Having two preconnected LDH supply lines allows the driver to double tap the hydrant or heavy hook the hydrant to maximize the water and can be a single-person operation. With a side and front bumper intake, this operation is quickly completed by hooking the initial line and connecting the hydrant stack and double tapping the hydrant with the second short section of LDH by the hydrant stack with the hydrant charged.

Double tapping the hydrant with preconnected LDH sections.

Hydrant Stack

Another option for quick and effective water supply is to use a “hydrant stack.” This combination of adapters allows two engines or a single engine to “double tap” or heavy hook the hydrant using two LDH supply lines. This consists of a 4-inch male NST to a 2 ½-inch female and a 2½-inch gate valve with a hydrant wrench slid in the end and secured with the gate valve. This allows the connection of the steamer and another 2½-inch outlet for a second-arriving engine or to secure two supply lines off the hydrant without delaying initial water supply. This combination also reduces the need to dig through the hydrant bag looking for your equipment. The package is always together and connected to the hose, limiting the driver/operator from having to run back and forth or open unnecessary compartments when looking for adapters. Again, efficiency is critical when discussing time.

Double tap using the side 35-foot preconnected LDH and front 25-foot preconnected LDH.

Tools

The worst sight to see is a firefighter or officer getting off the apparatus unprepared and without a tool. We have seen firefighters exit the apparatus and begin to run around the truck opening compartments for their tools. If we want to build an engine company to be effective on the fireground and the firefighters prepared to accomplish their task, we need to set up the apparatus with their tools easily accessible.

The officer should have a flashlight and a thermal imaging camera next to his seat ready for deployment. Once the officer dismounts the apparatus, he needs to have access to his assigned tools. The company officer’s duties are numerous on arrival at an incident, so the last thing we want is our officers running around the truck looking for their tools. They need to be able to depart the engine and get to work.

Tool placement and mounting inside and outside the cab.

The nozzleman, layout, and irons should be assigned a seat closest to their tools. With rear-facing attack lines, this can be either side. The layout and irons would be positioned on the side with the hydrant bag. If the fourth person runs irons, he should have a married set next to him or on an outside compartment behind his seat. Having tools close allows a reduced zero-impact time by designing the engine to result in quick action.

Cab Design

The cab is where personnel spend most of the time riding to and from calls. This area needs to be designed with comfort and functionality in mind.

Situational awareness and arrival size-up are critical not only for the officers but for all the crew members on the apparatus. Everyone arriving needs to be conducting their own internal size-up and situational awareness. Because of this, it is preferable to have the firefighters’ seats facing forward. This allows everyone in the cab to see the situation together as one and begin to plan their course of action. The firefighters can start preparing and discussing the plan with the officer and driver.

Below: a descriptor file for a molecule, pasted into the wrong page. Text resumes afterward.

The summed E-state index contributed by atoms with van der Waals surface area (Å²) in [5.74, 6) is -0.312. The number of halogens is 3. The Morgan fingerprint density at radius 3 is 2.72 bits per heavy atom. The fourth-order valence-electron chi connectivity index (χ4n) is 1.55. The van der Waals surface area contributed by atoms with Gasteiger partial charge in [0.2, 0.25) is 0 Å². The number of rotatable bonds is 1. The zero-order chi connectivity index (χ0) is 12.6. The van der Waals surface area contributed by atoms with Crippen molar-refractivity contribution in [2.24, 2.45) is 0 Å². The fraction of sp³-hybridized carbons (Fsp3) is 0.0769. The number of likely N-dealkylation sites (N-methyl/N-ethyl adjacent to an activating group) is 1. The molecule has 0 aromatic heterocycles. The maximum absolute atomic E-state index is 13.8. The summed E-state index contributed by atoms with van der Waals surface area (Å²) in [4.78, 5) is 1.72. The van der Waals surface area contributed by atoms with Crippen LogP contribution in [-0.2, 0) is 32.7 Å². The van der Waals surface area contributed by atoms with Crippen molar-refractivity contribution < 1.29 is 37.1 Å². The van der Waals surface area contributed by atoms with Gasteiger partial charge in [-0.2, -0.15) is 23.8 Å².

Tool placement inside the officer’s seat.

If we limit the situational awareness, the firefighters will be unprepared and unable to adequately perform their duties. We have all been riding backward with our neck cranked to the front trying to get a glimpse of what we are walking into. Situating our seats to allow for a full visual of the incident will improve planning with the crew and encourage teamwork.

As for the officer, his eyes need to be forward looking, directing and planning. Having the mobile data terminal (MDT) facing to the side moves our line of sight to the side, creating a twisting motion. If we need to access information via preplans or other resources, we can do so, but our focus needs to be forward. With the MDTs in front, we can plan a course of action based on information we are receiving and from what we see in front of us. We can see the traffic conditions, approach, and fire conditions on arrival. This will enable the fire officer to make decisions for a better outcome.

Engine Is the Workhorse

The engine is the oldest and most basic type of apparatus we have and is still the workhorse in the fire service. Many times, departments try to pack everything on the unit to make it a “do it all” apparatus. This hinders the main purpose of fire suppression and causes the apparatus to become less efficient. Designing an apparatus is a large undertaking; start the design process by understanding the mission of the organization and the objective of the apparatus. 

Building an effective engine company starts with the apparatus we design. Our successes and failures begin with the engine. When designing the engine, keep it functional, effective, and simple because complexity breeds chaos. 

Ty Wheeler is a lieutenant with the Johnston-Grimes (IA) Metropolitan Fire Department and has been with the fire service for more than 10 years. He has an associate degree in paramedicine and a bachelor of science degree in fire science administration from Waldorf University. He has received his managing officer certificate from the National Fire Academy and received his fire officer credential from the CPSE. Wheeler has obtained several fire service and EMS certifications at the state and national level.